Whether there’s enough support from the County Legislature, however, remains to be seen, especially with the anticipated opposition from haulers and others who take their trash outside the county.
And there are more questions yet to be answered – for example, should the user fee be a flat fee for everyone, a sliding-scale fee (as it is now) or a per-unit charge?
A flat fee seemed to garner a good deal of support from the committee, though Fanslau – who liked its simplicity – was not at all sure it would engender the same support from the Legislature, which has the final say.
“Even the Chamber would agree that you can’t necessarily compare a house and a business,” he pointed out.
He was referring to the county’s Chamber of Commerce, which has its own committee working on this task – a committee that has already recommended the per-unit charge, said Chamber Board Chairman Jeremy Gorelick, albeit with a higher rate for commercial operations with more than 25,000 square feet under a single roof.
The Chamber, in fact, is even now compiling a comprehensive count of all residential units in the county – from single-family homes to apartments.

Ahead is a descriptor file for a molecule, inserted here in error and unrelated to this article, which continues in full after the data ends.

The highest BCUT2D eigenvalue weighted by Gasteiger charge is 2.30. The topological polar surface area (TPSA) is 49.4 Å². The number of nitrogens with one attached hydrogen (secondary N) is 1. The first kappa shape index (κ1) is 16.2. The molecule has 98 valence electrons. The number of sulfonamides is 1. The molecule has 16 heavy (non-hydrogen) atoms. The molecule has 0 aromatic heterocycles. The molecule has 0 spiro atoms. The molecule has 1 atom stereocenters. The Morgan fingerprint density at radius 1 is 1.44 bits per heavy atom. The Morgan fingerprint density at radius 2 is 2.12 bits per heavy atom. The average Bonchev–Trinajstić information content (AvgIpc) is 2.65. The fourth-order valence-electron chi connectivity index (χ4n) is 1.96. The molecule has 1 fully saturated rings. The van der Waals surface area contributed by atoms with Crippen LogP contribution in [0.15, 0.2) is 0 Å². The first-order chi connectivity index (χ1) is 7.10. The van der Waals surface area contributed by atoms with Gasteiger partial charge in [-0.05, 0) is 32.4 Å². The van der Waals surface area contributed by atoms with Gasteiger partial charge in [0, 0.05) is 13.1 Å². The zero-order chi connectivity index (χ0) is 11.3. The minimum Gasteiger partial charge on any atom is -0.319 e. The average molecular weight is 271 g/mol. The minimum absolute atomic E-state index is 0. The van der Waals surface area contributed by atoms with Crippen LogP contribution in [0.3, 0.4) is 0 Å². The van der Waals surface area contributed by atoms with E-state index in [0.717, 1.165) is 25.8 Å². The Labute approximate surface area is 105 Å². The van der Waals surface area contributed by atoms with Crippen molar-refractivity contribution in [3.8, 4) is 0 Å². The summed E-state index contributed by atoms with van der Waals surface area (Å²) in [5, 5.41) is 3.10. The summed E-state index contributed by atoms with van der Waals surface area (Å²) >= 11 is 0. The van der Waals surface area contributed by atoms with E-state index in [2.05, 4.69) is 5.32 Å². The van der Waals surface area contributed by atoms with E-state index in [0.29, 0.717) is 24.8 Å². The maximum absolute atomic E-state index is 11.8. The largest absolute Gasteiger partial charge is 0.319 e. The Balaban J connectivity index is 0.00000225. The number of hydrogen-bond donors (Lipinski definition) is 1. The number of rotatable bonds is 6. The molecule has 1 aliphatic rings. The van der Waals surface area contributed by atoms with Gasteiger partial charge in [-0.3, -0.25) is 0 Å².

But Gorelick acknowledged that housing units are always in flux, meaning a per-unit assessment system would constantly need to be updated.
Fanslau stressed the need to have a system that reduces workloads and the associated costs, not one that creates more.
Still, whether it’s a flat fee or a per-unit charge, the amount may be up to $10 lower than the current residential user fee of $84.95.
But that leads to another issue, said Fanslau: some tiny vacant parcels don’t even pay $85 a year in taxes.
And a per-unit charge could skyrocket the rates charged to multi-use properties and mobile home parks, which currently pay a lump sum that is not tied to how many housing units they feature.
So Fanslau asked Yasgur to verify the legal basis for charging a flat/per-unit fee. Yasgur may have an answer for the committee at its next meeting this Tuesday at 9 a.m. in the Government Center.
Fanslau is also FOILing Rockland County’s fee schedule, which was supposed to be provided already by Rockland County Solid Waste Management Authority attorney Teno West. Despite being paid by Sullivan County to advise the committee on this matter, West has yet to follow through on his promise to provide that schedule.
Fanslau also hopes to have an answer back from the Legislature about flow control so that the committee can provide an acceptable recommendation by the end of June, allowing legislators time to debate and discuss it in July and August.
“The Legislature needs to make a final decision by no later than September 1,” he explained, in order to make it part of the tentative budget for 2011.
Committee member and Neversink Supervisor Greg Goldstein said whatever solution is reached, it should be “legal, acceptable, defensible and fair.”
“I don’t know whether there’s any system where that word [‘fair’] is totally applicable,” replied Yasgur.
Legally, he added, the more accurate term would be “rational.”